It is necessary for me to fight the urge to write about each episode of This is Us. Although God is rarely mentioned, I discover ribbons of truth interwoven into every episode. The authenticity and genuine growth of the characters is unlike anything I have seen in a TV show before. I encounter truth in their interactions and truth in their experience of a beautiful, broken family.
One aspect I have particularly appreciated is the way they show that past hurts influence our current perspective of the world. The viewers see glimpses from different points in the characters lives and we begin to understand why different experiences crush them or fill them with joy or anger them. Through beautiful storytelling, we see, perhaps clearer than the characters do themselves, why they respond in different ways. In a brief flash, we are shown a moment of their life from twenty years earlier and then see how they respond to something similar as adults. They don’t respond entirely as we would expect, yet we are able to see how their choices are colored by past experience.
As the audience, we have questions about what happened in the missing years that we haven’t been shown, but I appreciate that there are few nice, easy answers for the characters. Situations aren’t simple. The correct move or response isn’t always obvious. Life isn’t always clear and we don’t always grasp how the past has a hold on our present. Yet This is Us attempts to show that facing our past, with all the hurts and wounds, seems necessary if we desire to move forward in wholeness and freedom.
Or perhaps that is what I read into it. Either way, it seems relevant in my life. Over the past few years, I have been going to spiritual direction and that poor priest has watched me dissolve into tears innumerable times. Sometimes it is because of a situation that recently happened, but many times it is due to something I thought I was “over” but was not.
The past is a powerful force. Our negative experiences are real, valid experiences and yet they should not be given the freedom to wreak havoc in our present life. Running away from these moments doesn’t transform the past nor does burying them deep within and trying to forget them. It is only in confronting them, in the light of the Father’s love, that we release ourselves from the chains our wounds can form.
For years, I didn’t confront past hurts because I convinced myself they weren’t “that big of a deal.” I would look at my life and see the many, many good things that were a part of it. It seemed that I shouldn’t have lingering hurts because I had it much better than many people. I grew up surrounded by a loving, faithful family with an extensive line of aunts, uncles, and cousins. Never have I known what it is like to be hungry, homeless, or unable to reach out to anyone for help. I attended college, traveled a bit, and got a job in my desired field right out of school. What huge hurts could I possibly have that needed healing? My life was filled with abundant blessings.
Despite these manifold gifts, I eventually had to acknowledge that many times over those years I had been hurt, intentionally and unintentionally. Telling myself that it wasn’t a big deal didn’t eliminate the pain. Instead, I just felt weak for experiencing it yet never dealt with it so that I could get better. My spiritual director spent a long while before I could accept that if a situation moved my heart in some way, it was important, even if in the grand scheme of things it was quite small. Oddly, I had to be given permission to admit that my heart felt things that were sometimes inconvenient. But when I felt the freedom to recognize the hurt, I discovered that I didn’t have to fight my own heart so much.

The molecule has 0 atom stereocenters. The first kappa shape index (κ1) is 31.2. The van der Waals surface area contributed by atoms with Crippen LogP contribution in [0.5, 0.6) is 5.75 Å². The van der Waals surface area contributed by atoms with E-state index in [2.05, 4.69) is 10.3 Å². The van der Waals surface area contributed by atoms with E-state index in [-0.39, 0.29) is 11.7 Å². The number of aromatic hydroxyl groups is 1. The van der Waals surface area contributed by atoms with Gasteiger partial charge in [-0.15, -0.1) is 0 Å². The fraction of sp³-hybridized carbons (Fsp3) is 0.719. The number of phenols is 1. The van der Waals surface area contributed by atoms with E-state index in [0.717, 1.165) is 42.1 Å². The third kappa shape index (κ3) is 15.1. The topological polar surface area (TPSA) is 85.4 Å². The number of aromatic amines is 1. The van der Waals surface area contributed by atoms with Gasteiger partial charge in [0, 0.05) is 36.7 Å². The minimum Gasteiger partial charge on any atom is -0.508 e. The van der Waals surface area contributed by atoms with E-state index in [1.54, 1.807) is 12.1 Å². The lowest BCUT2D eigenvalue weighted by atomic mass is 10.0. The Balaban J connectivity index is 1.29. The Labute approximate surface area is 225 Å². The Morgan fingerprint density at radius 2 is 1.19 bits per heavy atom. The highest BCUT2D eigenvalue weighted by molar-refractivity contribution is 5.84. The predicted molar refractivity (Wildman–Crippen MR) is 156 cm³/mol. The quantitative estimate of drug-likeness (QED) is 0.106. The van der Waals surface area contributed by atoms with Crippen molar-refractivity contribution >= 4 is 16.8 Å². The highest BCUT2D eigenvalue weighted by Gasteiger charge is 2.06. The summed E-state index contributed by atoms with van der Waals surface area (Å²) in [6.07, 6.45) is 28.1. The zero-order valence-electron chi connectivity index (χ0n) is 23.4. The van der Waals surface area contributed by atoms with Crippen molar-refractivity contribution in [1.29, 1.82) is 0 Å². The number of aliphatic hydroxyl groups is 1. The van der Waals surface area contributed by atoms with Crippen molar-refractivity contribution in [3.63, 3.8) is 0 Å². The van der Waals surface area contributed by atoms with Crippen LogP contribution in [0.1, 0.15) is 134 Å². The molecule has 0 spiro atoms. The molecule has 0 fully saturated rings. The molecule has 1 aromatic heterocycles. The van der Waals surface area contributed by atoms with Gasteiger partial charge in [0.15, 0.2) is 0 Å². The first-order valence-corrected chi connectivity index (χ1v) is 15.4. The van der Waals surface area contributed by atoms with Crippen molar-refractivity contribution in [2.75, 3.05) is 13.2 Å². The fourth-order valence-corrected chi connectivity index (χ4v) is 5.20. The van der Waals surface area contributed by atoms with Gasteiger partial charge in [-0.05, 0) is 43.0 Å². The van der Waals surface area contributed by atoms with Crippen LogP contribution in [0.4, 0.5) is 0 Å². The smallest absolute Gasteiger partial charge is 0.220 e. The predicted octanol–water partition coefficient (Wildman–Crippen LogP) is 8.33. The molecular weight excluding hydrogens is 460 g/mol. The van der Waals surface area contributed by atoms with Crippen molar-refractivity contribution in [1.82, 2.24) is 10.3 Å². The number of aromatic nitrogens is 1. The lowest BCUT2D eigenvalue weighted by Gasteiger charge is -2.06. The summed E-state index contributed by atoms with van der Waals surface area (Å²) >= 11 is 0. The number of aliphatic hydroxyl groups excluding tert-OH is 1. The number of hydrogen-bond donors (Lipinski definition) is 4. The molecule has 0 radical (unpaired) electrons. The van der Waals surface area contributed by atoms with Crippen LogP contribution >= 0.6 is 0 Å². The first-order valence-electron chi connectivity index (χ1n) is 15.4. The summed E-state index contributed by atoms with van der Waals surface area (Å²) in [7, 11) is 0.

Perhaps this is why the recent episode with Kevin struck me as painful and beautiful. (Spoiler alert! Not a major one, just wanted to throw that out there for major This is Us fans who don’t keep up with the episodes.) Kneeling in the front lawn, he breaks down as he says that he is in pain and needs someone to help him. The tearful face as he rocks back and forth made me think of a baby or young child who needs the comfort and wisdom of a parent. For Kevin, being “Number One” meant always plunging forward, taking the risk, living life in a bold way but not acknowledging his pain or wounds. He masked it with fame, women, overconfidence, drugs, and alcohol. The dizzying downward spiral he experiences is largely the fruit of not giving himself permission to feel or recognize the significance of what his heart experiences.
I’m convinced that the most pressing reform we should have culturally is a reform of the heart. Should people desire to kill, they will use any means necessary. Should we desire to overindulge, we will, regardless of the size of the soda or posted calorie lists. We can psychologize and rationalize, but it won’t get to what needs to be formed. New laws, new products, new anything won’t change our culture as much as the internal heart reform that we need.
Jesus gives us new hearts, taking away our old stony hearts to give us hearts of flesh. This changes everything. It doesn’t eliminate any pain we may experience, but it puts it in perspective. With a renewed past, we can step into new experiences with freedom from the wounds that enslaved us. Healing doesn’t happen all at once and it is often a painful experience. Bit by bit, the work of healing helps restore our lives and gives us greater peace and joy. This process of healing is something I am hopeful that This is Us will tackle as beautifully as they did the breaking point.